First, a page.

Prohibits the sale and distribution of dietary supplements containing DMAA and foods containing an unsafe DMAA food additive.
Ayes (61): Adams, Addabbo, Avella, Ball, Bonacic, Boyle, Breslin, Carlucci, DeFrancisco, Diaz, Dilan, Espaillat, Farley, Felder, Flanagan, Fuschillo, Gallivan, Gianaris, Gipson, Golden, Griffo, Grisanti, Hannon, Hassell-Thomps, Hoylman, Kennedy, Klein, Krueger, Lanza, Larkin, Latimer, LaValle, Libous, Little, Marcellino, Marchione, Martins, Maziarz, Montgomery, Nozzolio, O'Brien, O'Mara, Parker, Peralta, Ritchie, Rivera, Robach, Sampson, Sanders, Savino, Serrano, Seward, Skelos, Smith, Squadron, Stavisky, Stewart-Cousin, Tkaczyk, Valesky, Young, Zeldin
Excused (2): Perkins, Ranzenhofer
TITLE OF BILL: An act to amend the general business law and the public health law, in relation to prohibiting sale and distribution of dietary supplements containing DMAA and foods containing an unsafe DMAA food additive
PURPOSE: The purpose of this bill is to prohibit the sale or gift of DMAA used for human consumption either at retail, wholesale, or to be used for promotional purposes. DMAA is a synthetic or manufactured chemical compound that is intended to synthesize chemical compounds that are allegedly contained naturally in geranium plants. These synthetic or manufactured Geranium products are incorporated into certain dietary supplements, but have been demonstrated to be harmful to some of those who have consumed them. This bill bans the sale of such dietary supplements that contain DMAA.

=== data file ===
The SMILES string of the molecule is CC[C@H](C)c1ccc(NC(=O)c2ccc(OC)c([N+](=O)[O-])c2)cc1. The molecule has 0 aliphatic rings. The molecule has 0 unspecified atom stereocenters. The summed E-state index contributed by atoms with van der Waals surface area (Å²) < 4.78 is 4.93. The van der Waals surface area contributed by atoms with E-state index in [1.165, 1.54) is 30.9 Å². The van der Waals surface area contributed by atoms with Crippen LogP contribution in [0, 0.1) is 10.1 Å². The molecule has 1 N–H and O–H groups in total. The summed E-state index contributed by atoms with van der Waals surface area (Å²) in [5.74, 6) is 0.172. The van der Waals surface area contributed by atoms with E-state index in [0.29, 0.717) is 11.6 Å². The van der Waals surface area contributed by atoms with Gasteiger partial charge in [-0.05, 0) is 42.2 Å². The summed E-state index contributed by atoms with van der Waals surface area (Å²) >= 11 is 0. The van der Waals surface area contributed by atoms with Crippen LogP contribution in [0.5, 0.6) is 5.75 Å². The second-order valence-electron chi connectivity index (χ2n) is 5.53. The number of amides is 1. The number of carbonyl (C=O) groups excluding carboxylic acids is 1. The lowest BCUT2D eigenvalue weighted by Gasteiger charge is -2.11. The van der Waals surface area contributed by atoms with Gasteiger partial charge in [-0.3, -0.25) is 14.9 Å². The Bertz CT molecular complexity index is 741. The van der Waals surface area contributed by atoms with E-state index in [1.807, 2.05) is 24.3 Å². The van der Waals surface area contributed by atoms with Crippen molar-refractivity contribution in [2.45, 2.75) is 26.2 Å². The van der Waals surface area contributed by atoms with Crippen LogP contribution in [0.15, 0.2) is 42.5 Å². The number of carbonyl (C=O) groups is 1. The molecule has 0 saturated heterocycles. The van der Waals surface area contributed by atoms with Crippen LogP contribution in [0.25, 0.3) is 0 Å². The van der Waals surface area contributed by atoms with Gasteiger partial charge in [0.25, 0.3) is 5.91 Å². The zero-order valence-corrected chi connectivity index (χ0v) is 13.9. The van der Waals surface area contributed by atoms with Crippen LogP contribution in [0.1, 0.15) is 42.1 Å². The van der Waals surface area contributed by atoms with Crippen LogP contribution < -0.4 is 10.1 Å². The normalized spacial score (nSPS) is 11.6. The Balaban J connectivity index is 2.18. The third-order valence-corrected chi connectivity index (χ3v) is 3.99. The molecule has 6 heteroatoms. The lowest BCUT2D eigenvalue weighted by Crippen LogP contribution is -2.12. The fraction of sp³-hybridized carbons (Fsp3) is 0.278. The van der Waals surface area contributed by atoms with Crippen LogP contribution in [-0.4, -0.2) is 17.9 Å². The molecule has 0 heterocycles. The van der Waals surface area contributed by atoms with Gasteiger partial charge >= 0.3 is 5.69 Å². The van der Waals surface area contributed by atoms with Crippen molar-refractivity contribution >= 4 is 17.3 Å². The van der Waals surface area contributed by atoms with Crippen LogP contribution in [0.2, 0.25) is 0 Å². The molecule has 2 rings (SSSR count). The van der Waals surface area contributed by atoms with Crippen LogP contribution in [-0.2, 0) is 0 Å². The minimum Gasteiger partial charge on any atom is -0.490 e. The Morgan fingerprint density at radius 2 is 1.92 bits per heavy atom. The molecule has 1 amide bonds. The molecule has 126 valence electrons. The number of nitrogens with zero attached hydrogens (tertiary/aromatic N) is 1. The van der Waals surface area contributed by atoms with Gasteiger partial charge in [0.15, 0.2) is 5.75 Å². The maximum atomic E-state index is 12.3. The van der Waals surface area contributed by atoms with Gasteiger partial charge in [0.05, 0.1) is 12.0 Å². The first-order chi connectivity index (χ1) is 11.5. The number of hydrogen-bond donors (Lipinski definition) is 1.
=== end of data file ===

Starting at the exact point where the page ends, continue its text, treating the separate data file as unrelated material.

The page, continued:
SUMMARY OF PROVISIONS:
Section 1: Adds a new section 391-s to the General Business Law.
This new section bans the sale or give away for promotional purposes of any dietary supplements containing DMAA or any food product containing an unsafe DMAA food additive in New York by any entity. The section also defines these terms and establishes that this ban shall be enforced in a manner laid out in section 1311 of the Public Health Law.
Section 2: Adds a new section 1311 to the Public Health Law.
This new section allows municipalities or political subdivisions to designate which entity shall enforce the ban laid out in &391-s of the General Business Law and gives the Commissioner of the Department of Health concurrent jurisdiction to enforce the DMAA ban.